The Archive: The Inside Story of How Newsweek Women Filed a Suit and Opened Doors For Everyone Who Came After

Forty-six female employees announce their lawsuit against Newsweek for gender discrimination under the 1964 Civil Rights Act. Eleanor Holmes Norton (front, center), a future U.S. representative, was their attorney. Bettmann Archive/Getty

Newsweek's March 23, 1970, cover story about the women's movement was written by Helen Dudar, a freelancer. At the time, the magazine's editors didn't believe that any of the staff's female researchers, newspaper clippers or mail girls were up to the job of writing a story. Even as the magazine hit newsstands, though, 46 female staffers announced they were suing for gender discrimination—the first such suit filed against a U.S. employer.

"In the '60s and '70s, only men were hired as writers," says Lucy Howard, who was then a researcher. "It was the system, and we accepted it—until we didn't.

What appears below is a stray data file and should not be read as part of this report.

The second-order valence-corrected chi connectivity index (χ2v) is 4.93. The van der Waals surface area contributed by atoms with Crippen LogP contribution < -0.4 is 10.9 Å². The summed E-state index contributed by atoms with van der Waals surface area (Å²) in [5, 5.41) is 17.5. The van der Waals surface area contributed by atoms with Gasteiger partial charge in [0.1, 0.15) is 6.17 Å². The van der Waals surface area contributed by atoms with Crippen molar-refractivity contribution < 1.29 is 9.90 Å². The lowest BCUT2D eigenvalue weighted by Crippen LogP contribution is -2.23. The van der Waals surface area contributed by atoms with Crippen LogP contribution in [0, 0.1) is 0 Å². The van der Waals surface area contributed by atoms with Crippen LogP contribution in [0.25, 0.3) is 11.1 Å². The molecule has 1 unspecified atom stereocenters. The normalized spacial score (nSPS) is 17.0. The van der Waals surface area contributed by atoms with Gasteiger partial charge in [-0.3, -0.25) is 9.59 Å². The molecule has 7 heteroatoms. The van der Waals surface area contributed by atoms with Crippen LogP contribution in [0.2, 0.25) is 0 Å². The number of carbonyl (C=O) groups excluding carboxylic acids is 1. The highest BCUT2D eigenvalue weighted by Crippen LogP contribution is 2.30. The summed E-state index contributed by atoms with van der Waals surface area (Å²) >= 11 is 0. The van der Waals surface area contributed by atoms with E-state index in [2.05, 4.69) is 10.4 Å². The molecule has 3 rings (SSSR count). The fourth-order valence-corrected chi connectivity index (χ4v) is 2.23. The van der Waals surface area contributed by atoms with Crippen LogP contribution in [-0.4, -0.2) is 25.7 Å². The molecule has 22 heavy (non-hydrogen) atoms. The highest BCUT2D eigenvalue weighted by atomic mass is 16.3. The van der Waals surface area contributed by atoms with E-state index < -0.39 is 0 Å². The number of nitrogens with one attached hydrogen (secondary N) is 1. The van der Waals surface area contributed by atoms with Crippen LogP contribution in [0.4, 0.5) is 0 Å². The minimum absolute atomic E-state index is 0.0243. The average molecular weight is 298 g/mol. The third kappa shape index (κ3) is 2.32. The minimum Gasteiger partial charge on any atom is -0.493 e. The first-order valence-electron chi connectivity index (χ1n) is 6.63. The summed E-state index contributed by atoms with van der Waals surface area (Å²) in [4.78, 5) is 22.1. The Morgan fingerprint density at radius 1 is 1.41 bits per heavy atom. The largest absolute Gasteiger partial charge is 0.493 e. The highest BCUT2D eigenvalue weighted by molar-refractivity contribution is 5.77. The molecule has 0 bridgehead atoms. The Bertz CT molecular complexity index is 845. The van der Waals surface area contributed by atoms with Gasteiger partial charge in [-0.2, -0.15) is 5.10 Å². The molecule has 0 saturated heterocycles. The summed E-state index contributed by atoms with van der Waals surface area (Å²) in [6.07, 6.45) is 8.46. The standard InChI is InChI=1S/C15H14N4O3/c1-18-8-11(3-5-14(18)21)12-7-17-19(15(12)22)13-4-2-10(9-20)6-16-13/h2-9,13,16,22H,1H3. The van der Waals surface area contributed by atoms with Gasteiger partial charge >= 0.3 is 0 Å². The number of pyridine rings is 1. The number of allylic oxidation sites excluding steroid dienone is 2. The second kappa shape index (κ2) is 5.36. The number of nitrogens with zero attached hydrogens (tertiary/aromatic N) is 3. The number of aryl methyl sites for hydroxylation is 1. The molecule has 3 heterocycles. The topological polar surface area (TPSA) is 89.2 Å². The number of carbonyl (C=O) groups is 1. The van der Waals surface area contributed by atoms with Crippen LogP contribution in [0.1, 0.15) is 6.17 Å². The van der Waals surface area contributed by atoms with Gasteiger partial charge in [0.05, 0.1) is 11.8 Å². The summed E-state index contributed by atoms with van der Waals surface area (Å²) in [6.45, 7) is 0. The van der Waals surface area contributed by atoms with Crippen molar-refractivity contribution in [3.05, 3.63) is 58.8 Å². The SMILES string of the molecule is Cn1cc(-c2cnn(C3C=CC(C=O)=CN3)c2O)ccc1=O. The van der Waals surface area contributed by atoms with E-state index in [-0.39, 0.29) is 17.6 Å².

"The women's movement was growing and we awakened to the notion that something was very wrong. Slowly and surreptitiously we talked, organized, often quietly in the ladies' room or over lunch at a restaurant appropriately named the Womens' Exchange," Howard says. "We grew in numbers, found a lawyer—Eleanor Holmes Norton—and finally we filed.

"Margaret Montagno was the person who kept us together, kept us focused, cut through our dithering with a few pithy sentences. And she was brave enough to be the named lead plaintiff," Howard says.

Margaret Montagno Clay became a Newsweek writer and editor before leaving the magazine in 1978. She died March 18 in Los Alamos, New Mexico, at age 79, having opened doors for all of us who came after her.

Nancy Cooper
Global Editor-in-Chief

Richard Ley